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Use of the less expensive streptokinase over tPA is difficult to justify for some heart attack patients

Heart attack patients are commonly treated with thrombolytic medications such as tissue plasminogen activator (tPA) and streptokinase to break up and prevent blood clots that could worsen their condition. The more potent tPA costs roughly $2,000 more per dose than streptokinase in the United States and has not been universally adopted. However, for selected heart attack patients, use of tPA yields substantially better outcomes than streptokinase, and use of the less expensive agent is difficult to justify, concludes a study supported in part by the Agency for Healthcare Research and Quality (National Research Service Award training grant T32 HS00070 and HS08212).

Researchers led by Harry P. Selker, M.D., M.S.P.H., and Joni R. Beshansky, R.N., M.P.H., of Tufts University School of Medicine, developed a mathematical model to select patients likely to benefit from tPA compared with streptokinase based on a computerized electrocardiogram-based instrument, which uses clinical and electrocardiographic variables to predict outcomes in heart attack patients with and without thrombolytic therapy. They used this model to predict the benefits of tPA therapy in 24,146 patients with occluded coronary arteries and compared these predictions with the actual benefits of tPA, after classifying patients by their risks of death and intracranial hemorrhage.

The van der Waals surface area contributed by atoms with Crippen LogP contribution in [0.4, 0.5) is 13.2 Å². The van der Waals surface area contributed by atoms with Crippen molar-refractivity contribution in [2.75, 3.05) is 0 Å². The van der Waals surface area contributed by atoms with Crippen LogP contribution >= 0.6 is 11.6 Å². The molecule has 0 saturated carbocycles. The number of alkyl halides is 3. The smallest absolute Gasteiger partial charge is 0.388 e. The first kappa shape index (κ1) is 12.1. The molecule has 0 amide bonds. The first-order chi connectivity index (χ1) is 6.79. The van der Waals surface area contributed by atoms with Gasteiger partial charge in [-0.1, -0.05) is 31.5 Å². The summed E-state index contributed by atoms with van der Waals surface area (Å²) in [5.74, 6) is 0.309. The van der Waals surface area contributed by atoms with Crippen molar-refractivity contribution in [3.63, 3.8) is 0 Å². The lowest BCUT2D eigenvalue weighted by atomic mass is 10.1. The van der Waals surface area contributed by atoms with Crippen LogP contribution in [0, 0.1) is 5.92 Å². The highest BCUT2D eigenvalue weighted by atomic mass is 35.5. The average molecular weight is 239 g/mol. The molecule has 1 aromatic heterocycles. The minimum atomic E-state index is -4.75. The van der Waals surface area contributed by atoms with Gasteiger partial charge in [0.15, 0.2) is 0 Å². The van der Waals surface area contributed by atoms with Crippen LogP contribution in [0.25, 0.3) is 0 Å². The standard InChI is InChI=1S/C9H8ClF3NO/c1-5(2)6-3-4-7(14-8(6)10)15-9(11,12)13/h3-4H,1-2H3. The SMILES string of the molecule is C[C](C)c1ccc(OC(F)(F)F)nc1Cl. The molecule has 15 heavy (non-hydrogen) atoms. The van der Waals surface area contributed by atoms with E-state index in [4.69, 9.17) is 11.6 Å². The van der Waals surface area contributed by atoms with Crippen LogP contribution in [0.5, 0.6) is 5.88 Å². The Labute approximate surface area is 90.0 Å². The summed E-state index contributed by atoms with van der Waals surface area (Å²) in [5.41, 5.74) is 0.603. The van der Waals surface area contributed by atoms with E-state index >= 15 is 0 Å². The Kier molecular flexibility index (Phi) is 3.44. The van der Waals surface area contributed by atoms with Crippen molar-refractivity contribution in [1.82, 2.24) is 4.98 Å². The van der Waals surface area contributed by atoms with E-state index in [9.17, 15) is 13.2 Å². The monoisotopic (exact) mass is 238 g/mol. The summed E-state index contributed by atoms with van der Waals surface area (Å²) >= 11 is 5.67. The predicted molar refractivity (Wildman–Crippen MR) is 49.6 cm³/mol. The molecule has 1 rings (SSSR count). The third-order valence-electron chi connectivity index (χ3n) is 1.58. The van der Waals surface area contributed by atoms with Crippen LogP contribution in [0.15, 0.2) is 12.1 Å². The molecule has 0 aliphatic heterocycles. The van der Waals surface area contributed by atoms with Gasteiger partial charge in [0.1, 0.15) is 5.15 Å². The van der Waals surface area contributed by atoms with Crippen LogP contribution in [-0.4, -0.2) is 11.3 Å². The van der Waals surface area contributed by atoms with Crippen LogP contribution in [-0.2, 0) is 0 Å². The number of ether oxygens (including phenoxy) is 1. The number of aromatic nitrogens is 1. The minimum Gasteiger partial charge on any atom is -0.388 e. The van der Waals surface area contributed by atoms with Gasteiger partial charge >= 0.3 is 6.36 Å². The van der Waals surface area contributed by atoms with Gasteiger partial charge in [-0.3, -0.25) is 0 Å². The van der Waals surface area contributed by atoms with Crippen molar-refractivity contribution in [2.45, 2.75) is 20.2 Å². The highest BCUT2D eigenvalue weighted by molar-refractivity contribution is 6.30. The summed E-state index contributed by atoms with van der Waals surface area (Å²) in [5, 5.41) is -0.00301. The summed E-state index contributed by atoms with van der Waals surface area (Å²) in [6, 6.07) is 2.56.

Their model, confirmed by patient outcomes, predicted that among heart attack patients, 61 percent of the benefit of tPA use in reducing mortality accrued to only 25 percent of patients (who gained a 2 percent mortality benefit). Treating half of all patients could capture 85 percent of the benefit but not when the risk of intracranial hemorrhage was included in the model. Targeting tPA to just the highest benefit half would save more than $100 million and more than 300 lives. Patients most likely to benefit from tPA were older, more frequently had anterior wall infarcts, had lower systolic blood pressure, and were treated sooner after the onset of symptoms than low-benefit patients.

For more information, see "An independently derived and validated predictive model for selecting patients with myocardial infarction who are likely to benefit from tissue plasminogen activator compared with streptokinase," by David M. Kent, M.D., M.S., Rodney A. Hayward, M.D., John L. Griffith, Ph.D., and others, in the August 1, 2002, American Journal of Medicine 113, pp. 104-11.

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